You have stumbled upon this article because you are among the many who are undecided between Firefox Lockwise vs LastPass. This is a common debate to have. First, here is some background.
Of recent, the LastPass team has chosen to stop the multi-platform usage with its free plan. What this implies is that users would only have access to this password manager on just one device if they choose to use a free plan.
They would be able to choose between Lastpass on Mobile or on desktop. For users thinking of a Lastpass alternative or perhaps getting paid plan for Lastpass, this article would give you more to consider in making a more educated decision.
Now let me briefly discuss Lastpass and Firefox Lockwise.
Firefox Lockwise is a password manager developed by Mozilla. Yes, the very same Firefox browser team that you are used to. This utility isn’t just the most compatible password manager for Firefox browser but is also designed for the browser.
Mozilla is known for its rich history in Privacy, this is passed unto its password manager, and gives users a sense of security.
This is a secure password managing utility that works for the Firefox web browser, as well as Android and iOS smartphones. On mobiles devices, it is a stand-alone application while on PC it is a part of Firefox.
This is a secure password managing utility that would keep all your login credentials; passwords and usernames safe within its vault.
Once credentials are saved, LastPass always does the job of remembering them for the user. This password management tool will perform the function of entering these credentials for you whenever they are needed.
Lastpass would create new passwords for users, indicate the strengths of your passwords, secure information like membership IDs and PIN codes, safely share your passwords with others when needed, fill out credit card information and addresses when required as well as carry out many other functions.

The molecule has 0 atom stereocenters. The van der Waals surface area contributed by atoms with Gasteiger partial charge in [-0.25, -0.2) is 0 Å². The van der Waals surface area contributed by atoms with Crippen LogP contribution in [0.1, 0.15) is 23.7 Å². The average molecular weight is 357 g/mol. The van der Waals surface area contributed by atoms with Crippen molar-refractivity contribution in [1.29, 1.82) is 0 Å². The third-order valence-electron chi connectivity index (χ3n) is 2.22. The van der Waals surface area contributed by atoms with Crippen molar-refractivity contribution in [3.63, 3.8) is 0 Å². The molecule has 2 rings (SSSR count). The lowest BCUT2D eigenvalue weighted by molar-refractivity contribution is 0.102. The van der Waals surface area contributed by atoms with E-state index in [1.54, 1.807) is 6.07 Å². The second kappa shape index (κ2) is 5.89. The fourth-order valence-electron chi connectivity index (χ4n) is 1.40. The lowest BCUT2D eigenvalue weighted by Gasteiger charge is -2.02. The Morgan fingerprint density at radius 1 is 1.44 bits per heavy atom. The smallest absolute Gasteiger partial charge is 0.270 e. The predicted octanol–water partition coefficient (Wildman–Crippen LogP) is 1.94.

Firefox Lockwise vs LastPass: A Comparision
This comparison will take into account cross-platform compatibility, user interface, security encryption, security breaches, backup and recovery, and of course, the prices of these two tools. Let’s dive right into our comparison.
Firefox Lockwise vs LastPass: Platform Availability
This is a great place to start from before moving any deeper. While I have hinted at this in my preamble, it is important to know where you expect to be able to use either of these productivity tools. You need to be sure it works on your platform before proceeding to acquire it.
Lastpass seems to be the more widespread password manager. it is available for users across macOS, Windows, Linus, iOS, and Android devices. It is also available across a few web browsers including Opera, Chrome, Edge, and the Firefox browser.
In the case of the Lockwise password manager, it can be described as being more of an extension specially built to work around the Firefox ecosystem.